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[NEWS] Opinion: can mass-market makers ever profit from electric cars?

Opinion: can mass-market makers ever profit from electric cars?

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As one company predicts seeing a profit on EVs in only their tenth year of use, we ask if manufacturers are going to struggle

While the European car industry is hurtling towards the mass manufacturing of electric vehicles, there’s a question hovering over whether car makers will be able to make a profit on such cars. 

Getting battery costs down below $100 per kWh isn’t proving as easy as hoped. (Renault has recently pushed the date for that back to 2025.) The battery is a large part of the cost of an EV and its component materials are vulnerable to geo-politics and the moves of international commodity markets.

Volkswagen has consistently been firmly confident that it can move into profit with EVs, claiming last year that the MEB-based family of vehicles will move into the black by 2025. It expects 25% of the VW Group’s output to be MEB-based, at which point profits will start rolling back in on the project. 

Eventually, 50 million MEB-based vehicles could be sold by VW, made at as many as 16 factories around the globe.

Certainly, such massive numbers would be one way of wrestling profit from electric vehicles, to which you might add the revenue expected from the information being sold to drivers via its planned cloud network.

In fact, there are two planned clouds: one for VW’s industrial base and suppliers and one for VW Group drivers. The former is being developed with Amazon and Siemens, will link VW’s factories and machinery, and allow the use of new software and apps as and when required. 

VW says it expects the result to be "significant efficiency and productivity gains at a global level", which should further improve the economics of MEB manufacturing.

The one for VW Group drivers is VW’s Automotive Cloud. “Our platform will scale to store and process data from billions of real-world miles, enabling brands to provide predictive and personalised connected experiences for millions worldwide,” according to the firm. Live weather and road safety information is expected to be a big earner once it's rolled out across tens of millions of VW Group vehicles.

Clearly, VW’s all-in approach to reinventing itself as an EV brand and using cloud computing to reduce costs and increase revenue - in the developed world at least - is a big bet. 

Last year, UBS predicted that VW would be the first car maker to make profits from retailing EVs, tipping into the black in 2022. Interestingly, VW’s internal plan is for 25% of its market share to be EVs by 2025, whereas the latest estimate from Schmidt Automotive Research is an overall 16% share by 2025. IHS Markit is predicting 19% share in the EU by 2025.

However, other analysts have warned that the take-up of battery-electric vehicles (BEVs) may be vulnerable to governments withdrawing incentive schemes.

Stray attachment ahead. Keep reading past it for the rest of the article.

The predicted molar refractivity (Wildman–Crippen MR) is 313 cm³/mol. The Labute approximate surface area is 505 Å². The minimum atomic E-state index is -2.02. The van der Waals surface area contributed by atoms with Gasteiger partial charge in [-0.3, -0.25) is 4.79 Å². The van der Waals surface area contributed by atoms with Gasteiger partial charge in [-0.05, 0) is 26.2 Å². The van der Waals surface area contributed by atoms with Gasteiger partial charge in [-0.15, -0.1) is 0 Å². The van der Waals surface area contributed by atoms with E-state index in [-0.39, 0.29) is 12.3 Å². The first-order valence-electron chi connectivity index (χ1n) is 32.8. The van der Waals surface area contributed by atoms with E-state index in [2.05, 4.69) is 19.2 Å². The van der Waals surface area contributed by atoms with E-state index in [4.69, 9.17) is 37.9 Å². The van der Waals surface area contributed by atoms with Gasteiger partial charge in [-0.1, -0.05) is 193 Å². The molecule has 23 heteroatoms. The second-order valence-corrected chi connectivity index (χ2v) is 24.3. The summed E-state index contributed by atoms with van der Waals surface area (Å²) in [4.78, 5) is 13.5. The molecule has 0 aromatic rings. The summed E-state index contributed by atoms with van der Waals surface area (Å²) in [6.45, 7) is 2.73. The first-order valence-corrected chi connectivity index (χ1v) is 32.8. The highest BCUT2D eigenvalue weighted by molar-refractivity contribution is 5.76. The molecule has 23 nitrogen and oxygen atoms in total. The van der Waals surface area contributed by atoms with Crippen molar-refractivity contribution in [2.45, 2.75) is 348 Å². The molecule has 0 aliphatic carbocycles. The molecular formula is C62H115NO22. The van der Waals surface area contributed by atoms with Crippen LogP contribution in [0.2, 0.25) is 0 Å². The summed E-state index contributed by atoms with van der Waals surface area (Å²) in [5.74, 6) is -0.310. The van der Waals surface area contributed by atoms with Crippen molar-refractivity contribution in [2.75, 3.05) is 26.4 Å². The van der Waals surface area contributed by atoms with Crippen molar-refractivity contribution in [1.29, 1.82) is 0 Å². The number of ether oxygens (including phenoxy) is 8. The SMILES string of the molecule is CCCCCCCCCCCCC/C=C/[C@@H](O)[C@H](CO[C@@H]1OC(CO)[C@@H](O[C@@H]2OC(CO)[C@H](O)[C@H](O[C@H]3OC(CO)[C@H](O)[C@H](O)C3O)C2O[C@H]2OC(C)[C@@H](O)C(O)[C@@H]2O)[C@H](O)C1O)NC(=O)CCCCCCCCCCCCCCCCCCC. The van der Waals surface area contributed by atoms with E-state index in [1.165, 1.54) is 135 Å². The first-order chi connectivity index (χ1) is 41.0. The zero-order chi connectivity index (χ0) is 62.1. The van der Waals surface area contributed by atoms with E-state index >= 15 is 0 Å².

The uncertainty around BEV take-up and battery prices this decade is the background to an interesting industry rumour I heard the other day. I was told that one big player is taking a harder-headed, live-accounting approach to the issue of selling EVs in the future because of the extreme difficulty of turning a profit.

The idea runs like this: a new EV will be leased out by the maker for 10 years, probably initially for four years and then two more leases of three years. The maker will bundle up insurance and servicing into the lease and perhaps any future cloud-based services. Even then, the company thinks it will see a profit on the EV in only the tenth year.

So why such an unusual way of retailing a new car? As I understand it, this idea was floated because the manufacturer knows its customers and what they are comfortable spending. (Sensibly, the maker’s planners have to also take into account the likely withdrawal of government incentives). No doubt, the maker doesn’t want to sell EVs as a loss-leader but also knows it has to sell a certain number of pure-battery cars on the European market.

The upshot is the plan to switch to long-term leasing, making the EV affordable for private buyers, but - eventually - profitable for the manufacturer. It’s just that the maker has to oversee each EV for a decade to make a profit. And does that also mean a rolling 10-year warranty? It’s a brave new world.

Certainly, these hard profit and loss calculations chime with the estimate of Stellantis CEO Carlos Tavares that an EV is 40% more expensive to make than an equivalent ICE vehicle.

Speaking at the Financial Times’ Future of the Car Summit earlier this year, Tavares said: “It's not as simple as having cars on sale. You need people willing to buy and afford them.

“If we don’t keep the affordability, we will impact freedom of mobility, which is a major problem for modern democracies… how to protect freedom of mobility for the middle classes who can’t afford a €30,000 [roughly £25,500] EV when today they pay half of that.”

Certainly, battery prices may fall a little and less expensive, lower-range battery technologies may also be used (such as Renault’s planned NMC batteries), but in the meantime, mass-market car makers selling into the EU have to navigate the rest of the decade with battery prices, showroom affordability, government incentives and buyer behaviour all uncertain.

It’s a hell of a challenge.

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